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BookRatMisty

BookRatMisty

The Duff: The designated ugly fat friend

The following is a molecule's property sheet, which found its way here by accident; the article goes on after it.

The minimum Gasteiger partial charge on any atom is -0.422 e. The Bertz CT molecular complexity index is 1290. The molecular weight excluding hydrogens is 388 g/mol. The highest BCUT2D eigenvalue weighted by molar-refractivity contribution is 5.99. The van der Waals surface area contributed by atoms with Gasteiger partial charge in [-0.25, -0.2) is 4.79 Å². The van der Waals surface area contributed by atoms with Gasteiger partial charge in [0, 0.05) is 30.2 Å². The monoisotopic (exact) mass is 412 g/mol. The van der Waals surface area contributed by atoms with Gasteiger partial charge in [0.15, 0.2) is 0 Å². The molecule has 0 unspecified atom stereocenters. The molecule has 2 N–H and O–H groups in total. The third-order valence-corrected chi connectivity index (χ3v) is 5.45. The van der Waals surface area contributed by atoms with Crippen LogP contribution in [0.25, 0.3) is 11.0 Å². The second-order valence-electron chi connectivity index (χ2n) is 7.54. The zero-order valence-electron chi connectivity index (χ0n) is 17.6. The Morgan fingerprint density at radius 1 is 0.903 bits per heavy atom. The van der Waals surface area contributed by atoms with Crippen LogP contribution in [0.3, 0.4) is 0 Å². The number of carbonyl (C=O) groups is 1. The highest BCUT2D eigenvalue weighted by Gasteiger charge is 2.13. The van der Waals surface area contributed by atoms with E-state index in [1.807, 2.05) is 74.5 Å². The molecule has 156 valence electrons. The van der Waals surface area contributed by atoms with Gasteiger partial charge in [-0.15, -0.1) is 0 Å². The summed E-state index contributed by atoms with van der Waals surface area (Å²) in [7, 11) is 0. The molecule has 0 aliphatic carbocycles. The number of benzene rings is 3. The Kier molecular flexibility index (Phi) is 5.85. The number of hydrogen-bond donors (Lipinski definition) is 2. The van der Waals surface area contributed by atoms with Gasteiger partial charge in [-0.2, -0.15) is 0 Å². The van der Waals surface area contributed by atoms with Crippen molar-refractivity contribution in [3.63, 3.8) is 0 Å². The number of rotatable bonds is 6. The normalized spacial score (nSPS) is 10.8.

The Duff (Designated Ugly Fat Friend) - Kody Keplinger This book took me by surprise. I went into it expecting to like it - it was one of the very few contemporary novels of last year that I actually actively wanted, the reviews were just that good. But even though I expected to enjoy it and get something out of it, I didn't expect for it to keep me up all night. I didn't expect for it to be the type of book that I wanted to just flip back to the beginning and start again once I'd finished. I didn't expect it to make me uncomfortable and empathetic, and cringey and butterfly-stomached.But where to begin?If you watched my May Rewind video, you'll know that I was a bitter bitch in high school. (And if you went to high school with me, well, you already knew that. Sorry.) Reading Bianca made me so uncomfortable because she is a bitter bitch and I could relate. She's so bitter and hurting and unsure-but-pretending-she's-fine. She's so me, she's so us, that it was hard to read at times. We're all thankful to leave high school for a reason, right? We're so ready to leave our high school emotions and our high school selves behind, and reading Bianca brought that back. Her complete shock at being called a "DUFF" (Designated Ugly Fat Friend) by Wesley, and the way it worms into her brain, on top of all of the other, normal crappy teenage stuff she has to go through, just felt so true and so achingly pitch-perfect that it made it difficult to read at times. Everything she does is a front, and you just want so badly to get at the real Bianca, the smart, sassy, potentially-confident girl woman you know is in there, underneath all of her acid-tongued bitchiness. She's sometimes downright unlikable as a narrator because of it, and maybe more so because you can relate, and that's scary.But the beautiful thing about her is that she grows. And that godawful jackass that is Wesley grows, and before you know it, she's not such a bitter bitch, and he's not such a godawful jackass anymore. These are dynamic characters, my friends, and man, I love it when that happens. There's such a great reversal of characters, and they had such believable emotions and reactions, that I couldn't help but love this and be impressed by it. And honestly, the fact that it made me so uncomfortable (that I identified with it the way I did) says a lot about Keplinger's talent for characterization and authenticity, and I appreciate that. It also just has a great gut-feel. If you think about this, you know what I mean. There are those books that just make you physically feel something; your reaction is visceral, whether it be butterflies or tension or a pounding heart, or whatever. That type of reaction is a big deal to me (and most readers, I think).This may be potentially... triggering, I guess, for some. Not in a serious trauma way, but Bianca's self-destructiveness (and really, Wesley's, too) may make others feel uncomfortable in a way completely different from my relating to Bitchy Bianca. The mindlessness of what Bianca does may bother some people, too, but it felt very realistic and painful to me, and 1000x accurate. And I think the way it's all presented ended up working for me, and will probably work well for most people - though those who are sexytimes-squeamish should probably pick up a different book.But if that doesn't bother you, and you're willing to be made a bit uncomfortable, I can't think of a better book to do it; I talk about douchebags and bitches in YA and how that can be really risky, but in this case, it's not glorified. Everything's muddied and hard and feels much more real for it. And despite the fact that Bianca goes for Wesley (despite the obvious OH HELLS NO factor) and eventually falls for him, she doesn't take his shit and she doesn't lick his boots, and that makes a hell of a difference in how receptive I'll be. His douchebaggery is used to show how someone's thoughtless actions can really change your view of yourself and your confidence. And Bianca's closed-off bitchiness shows how easy it is to shelter yourself so well that you deprive yourself of anything good.  What makes it so great - and something I know I will reread - is that they both had these issues, these self-destructive tendencies, failings, etc., that made them work together. They were really good complements to each other, and without each other, they probably would have went on as they were.Which brings me to my middle-of-the-book/night realization: this book is SO retold Pride and Prejudice. I don't remember when I realized this, and I don't know if it's been commented on before, but seriously - this is an ultra-modern, pared-down P&P. We've got the vivacious and stubborn girl, the rich, handsome, aloof and assholey guy, and then all of this glorious tension and misunderstanding, leading up to the realization that they're perfect for each other. It's a story that never gets old, that works on every level - it's my favorite story for a reason. And The Duff definitely uses that. I was so, so very pleasantly surprised by this layer, I think I actually cackle-giggled when it hit me. But the less said about that, the better...So really, if you haven't already, and I haven't convinced you, what more can I say to get you to pick this up? It's funny. It's quick. It's dynamic. It's very modern while avoiding some of the pitfalls of contemporary. It's relatable and somehow still universal. Mostly, though, I just liked the way it made me feel. Like, physically feel. The good and the bad, the uncomfortable and the exhilarating, it's a book you feel while you read, and that's huge to me.  The biggest compliment I can pay it is that I know I will reread it, and this I will reread. Absolutely, without a doubt.